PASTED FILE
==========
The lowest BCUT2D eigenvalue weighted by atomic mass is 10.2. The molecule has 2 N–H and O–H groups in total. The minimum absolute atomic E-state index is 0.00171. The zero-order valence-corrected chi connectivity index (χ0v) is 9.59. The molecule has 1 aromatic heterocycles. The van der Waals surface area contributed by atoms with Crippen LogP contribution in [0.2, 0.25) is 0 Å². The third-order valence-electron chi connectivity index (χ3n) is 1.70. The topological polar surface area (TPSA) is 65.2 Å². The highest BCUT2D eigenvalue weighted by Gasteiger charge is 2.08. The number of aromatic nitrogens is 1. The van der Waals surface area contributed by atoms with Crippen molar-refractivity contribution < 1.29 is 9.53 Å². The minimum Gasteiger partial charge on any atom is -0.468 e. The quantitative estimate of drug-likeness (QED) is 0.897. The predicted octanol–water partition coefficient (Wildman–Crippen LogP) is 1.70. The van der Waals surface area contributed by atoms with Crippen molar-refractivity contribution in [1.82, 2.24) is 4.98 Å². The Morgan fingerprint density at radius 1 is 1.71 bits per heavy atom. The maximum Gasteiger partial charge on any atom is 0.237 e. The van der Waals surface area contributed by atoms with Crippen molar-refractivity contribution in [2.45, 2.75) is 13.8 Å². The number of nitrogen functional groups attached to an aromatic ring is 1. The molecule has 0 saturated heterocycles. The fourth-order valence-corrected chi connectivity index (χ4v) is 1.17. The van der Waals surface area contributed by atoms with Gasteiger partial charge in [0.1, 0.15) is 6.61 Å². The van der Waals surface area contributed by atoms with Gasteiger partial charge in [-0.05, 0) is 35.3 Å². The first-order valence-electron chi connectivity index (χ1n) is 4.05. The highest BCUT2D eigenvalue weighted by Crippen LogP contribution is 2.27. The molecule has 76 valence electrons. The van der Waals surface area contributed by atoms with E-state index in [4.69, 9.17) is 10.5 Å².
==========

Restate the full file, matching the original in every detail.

The lowest BCUT2D eigenvalue weighted by atomic mass is 10.2. The molecule has 2 N–H and O–H groups in total. The minimum absolute atomic E-state index is 0.00171. The zero-order valence-corrected chi connectivity index (χ0v) is 9.59. The molecule has 1 aromatic heterocycles. The van der Waals surface area contributed by atoms with Crippen LogP contribution in [0.2, 0.25) is 0 Å². The third-order valence-electron chi connectivity index (χ3n) is 1.70. The topological polar surface area (TPSA) is 65.2 Å². The highest BCUT2D eigenvalue weighted by Gasteiger charge is 2.08. The number of aromatic nitrogens is 1. The van der Waals surface area contributed by atoms with Crippen molar-refractivity contribution < 1.29 is 9.53 Å². The minimum Gasteiger partial charge on any atom is -0.468 e. The quantitative estimate of drug-likeness (QED) is 0.897. The predicted octanol–water partition coefficient (Wildman–Crippen LogP) is 1.70. The van der Waals surface area contributed by atoms with Crippen molar-refractivity contribution in [1.82, 2.24) is 4.98 Å². The Morgan fingerprint density at radius 1 is 1.71 bits per heavy atom. The maximum Gasteiger partial charge on any atom is 0.237 e. The van der Waals surface area contributed by atoms with Crippen molar-refractivity contribution in [2.45, 2.75) is 13.8 Å². The number of nitrogen functional groups attached to an aromatic ring is 1. The molecule has 0 saturated heterocycles. The fourth-order valence-corrected chi connectivity index (χ4v) is 1.17. The van der Waals surface area contributed by atoms with Gasteiger partial charge in [0.1, 0.15) is 6.61 Å². The van der Waals surface area contributed by atoms with Gasteiger partial charge in [-0.05, 0) is 35.3 Å². The first-order valence-electron chi connectivity index (χ1n) is 4.05. The highest BCUT2D eigenvalue weighted by Crippen LogP contribution is 2.27. The molecule has 76 valence electrons. The van der Waals surface area contributed by atoms with E-state index in [4.69, 9.17) is 10.5 Å².